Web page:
The Tradition medical city’s anchor tenants in the field of education, research and health care are collectively working together to make advances that will improve the quality of life of Mississippi residents, but also share these strides with our nation. We have partnered with the best and brightest at the Cleveland Clinic to start outreach programs and do research to work toward a cure. The hallmark of this new Medical City is the National Diabetes & Obesity Research Institute at Tradition, which is already doing terrific work.

But we were not the first to think of this type of purpose-driven development that put research and medical advancements at their helm. We looked to models like Lake Nona in Florida. Several years ago, this project took an abandoned golf course and transformed it into a research facility that has grown to a 650-acre health and life sciences park, with thousands of square feet of businesses and residential neighborhoods.

People across the country are also incorporating purpose-driving building into things like LEED-certified buildings. If, for example, you develop a strip mall and make the decision to incorporate solar panels on the roof, your tenants will reap the benefits of cheaper utility bills. It might initially be more expensive, but it pays off. Tenants or buyers will be willing to pay a bit more for the savings they can see.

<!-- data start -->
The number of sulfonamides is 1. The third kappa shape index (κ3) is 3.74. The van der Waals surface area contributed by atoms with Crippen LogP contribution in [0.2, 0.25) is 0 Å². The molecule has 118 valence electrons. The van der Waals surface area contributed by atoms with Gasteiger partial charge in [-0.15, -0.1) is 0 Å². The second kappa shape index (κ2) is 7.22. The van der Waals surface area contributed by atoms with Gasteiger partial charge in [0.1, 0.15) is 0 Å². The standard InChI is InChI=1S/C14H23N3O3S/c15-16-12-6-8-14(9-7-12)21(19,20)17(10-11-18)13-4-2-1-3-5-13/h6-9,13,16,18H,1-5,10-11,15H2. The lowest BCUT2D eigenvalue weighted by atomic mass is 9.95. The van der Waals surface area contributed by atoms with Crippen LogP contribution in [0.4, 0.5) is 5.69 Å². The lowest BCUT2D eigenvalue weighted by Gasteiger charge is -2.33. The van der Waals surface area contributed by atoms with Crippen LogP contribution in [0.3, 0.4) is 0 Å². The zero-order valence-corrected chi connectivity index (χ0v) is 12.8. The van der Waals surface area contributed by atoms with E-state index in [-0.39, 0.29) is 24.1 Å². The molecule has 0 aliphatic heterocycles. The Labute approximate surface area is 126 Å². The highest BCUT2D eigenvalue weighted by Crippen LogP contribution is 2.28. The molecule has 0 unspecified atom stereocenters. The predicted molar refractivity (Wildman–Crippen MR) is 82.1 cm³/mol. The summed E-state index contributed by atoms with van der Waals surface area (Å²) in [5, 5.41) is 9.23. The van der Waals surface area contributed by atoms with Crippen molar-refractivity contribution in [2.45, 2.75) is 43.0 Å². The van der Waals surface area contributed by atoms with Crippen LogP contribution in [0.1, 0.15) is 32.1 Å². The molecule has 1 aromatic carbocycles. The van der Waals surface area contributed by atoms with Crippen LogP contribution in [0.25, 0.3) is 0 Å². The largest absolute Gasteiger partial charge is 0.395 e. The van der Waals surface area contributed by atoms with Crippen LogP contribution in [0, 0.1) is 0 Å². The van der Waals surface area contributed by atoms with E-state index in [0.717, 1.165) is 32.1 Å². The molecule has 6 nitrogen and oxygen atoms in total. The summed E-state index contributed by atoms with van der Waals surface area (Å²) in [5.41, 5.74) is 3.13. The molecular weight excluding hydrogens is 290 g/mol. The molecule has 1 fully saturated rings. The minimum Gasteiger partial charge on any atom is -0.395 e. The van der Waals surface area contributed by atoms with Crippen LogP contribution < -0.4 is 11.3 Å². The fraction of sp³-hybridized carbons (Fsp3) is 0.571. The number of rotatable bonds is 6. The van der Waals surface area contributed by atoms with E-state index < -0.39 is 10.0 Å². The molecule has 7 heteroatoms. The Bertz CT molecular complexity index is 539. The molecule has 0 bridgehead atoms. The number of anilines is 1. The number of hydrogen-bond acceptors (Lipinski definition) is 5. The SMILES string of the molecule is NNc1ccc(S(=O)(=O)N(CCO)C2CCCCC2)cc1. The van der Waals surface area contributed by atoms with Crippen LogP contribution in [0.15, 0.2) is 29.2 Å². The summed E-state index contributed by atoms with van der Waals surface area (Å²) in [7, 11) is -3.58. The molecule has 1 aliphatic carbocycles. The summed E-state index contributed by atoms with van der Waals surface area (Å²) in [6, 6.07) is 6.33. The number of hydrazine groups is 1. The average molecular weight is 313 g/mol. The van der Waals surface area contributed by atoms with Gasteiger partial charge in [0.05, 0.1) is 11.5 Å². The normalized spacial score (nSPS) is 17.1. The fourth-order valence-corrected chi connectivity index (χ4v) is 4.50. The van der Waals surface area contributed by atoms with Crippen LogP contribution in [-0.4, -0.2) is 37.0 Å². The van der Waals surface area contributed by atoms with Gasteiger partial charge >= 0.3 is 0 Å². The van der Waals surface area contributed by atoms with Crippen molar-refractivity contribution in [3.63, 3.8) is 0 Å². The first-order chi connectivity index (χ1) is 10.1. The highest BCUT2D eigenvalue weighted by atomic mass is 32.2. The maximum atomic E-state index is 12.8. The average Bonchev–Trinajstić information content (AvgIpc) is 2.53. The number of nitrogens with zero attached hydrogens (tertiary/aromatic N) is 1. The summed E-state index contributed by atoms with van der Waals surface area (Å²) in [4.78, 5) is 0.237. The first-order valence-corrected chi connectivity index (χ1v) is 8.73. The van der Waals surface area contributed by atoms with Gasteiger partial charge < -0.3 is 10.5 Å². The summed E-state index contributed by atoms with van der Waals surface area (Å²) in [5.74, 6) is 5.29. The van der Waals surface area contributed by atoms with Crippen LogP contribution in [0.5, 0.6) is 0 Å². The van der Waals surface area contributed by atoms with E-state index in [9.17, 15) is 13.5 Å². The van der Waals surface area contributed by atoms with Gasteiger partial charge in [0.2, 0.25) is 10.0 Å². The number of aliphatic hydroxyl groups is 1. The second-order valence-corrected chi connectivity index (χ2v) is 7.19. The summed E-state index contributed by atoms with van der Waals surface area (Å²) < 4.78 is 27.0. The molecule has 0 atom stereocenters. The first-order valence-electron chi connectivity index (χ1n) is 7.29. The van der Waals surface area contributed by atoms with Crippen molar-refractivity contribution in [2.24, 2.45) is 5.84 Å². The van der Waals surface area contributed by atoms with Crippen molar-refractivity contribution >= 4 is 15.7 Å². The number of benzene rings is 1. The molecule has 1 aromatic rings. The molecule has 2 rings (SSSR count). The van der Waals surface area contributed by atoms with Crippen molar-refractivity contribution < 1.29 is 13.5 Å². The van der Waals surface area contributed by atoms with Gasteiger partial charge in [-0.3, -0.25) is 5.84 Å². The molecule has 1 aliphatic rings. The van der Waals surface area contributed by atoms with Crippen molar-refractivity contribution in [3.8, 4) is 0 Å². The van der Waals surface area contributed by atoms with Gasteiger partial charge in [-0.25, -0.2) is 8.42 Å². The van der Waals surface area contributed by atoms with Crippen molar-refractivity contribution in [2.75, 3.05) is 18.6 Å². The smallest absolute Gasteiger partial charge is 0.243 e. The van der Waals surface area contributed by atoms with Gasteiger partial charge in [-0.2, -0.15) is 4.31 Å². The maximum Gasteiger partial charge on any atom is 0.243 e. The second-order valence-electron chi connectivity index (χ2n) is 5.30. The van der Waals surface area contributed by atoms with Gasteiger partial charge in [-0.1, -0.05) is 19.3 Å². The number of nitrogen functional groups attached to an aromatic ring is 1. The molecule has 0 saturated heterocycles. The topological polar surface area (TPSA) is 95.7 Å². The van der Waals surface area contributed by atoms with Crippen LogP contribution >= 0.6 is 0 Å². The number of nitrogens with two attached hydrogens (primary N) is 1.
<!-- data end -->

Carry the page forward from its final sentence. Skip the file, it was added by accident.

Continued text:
Developers are also tuned in to purposeful, sustainable development from a residential perspective. That includes everything down to the design of street layouts within a neighborhood. Traffic flow can affect emissions, so thoughtful layouts can reduce those emissions and improve safety. Walkable neighborhoods with sidewalks and paths encourage people to walk or ride bikes, rather than hopping into their cars to go to the corner store. We work with the natural environment around us. Instead of mowing down trees and the terrain, we’re working with the topography instead of against it. That also includes focusing on native plants instead of introducing those which are more appropriate for another zone or climate. That has been a significant concern for areas such as Southern California and other western states, where thirsty, non-native plants demand water that’s already in short supply.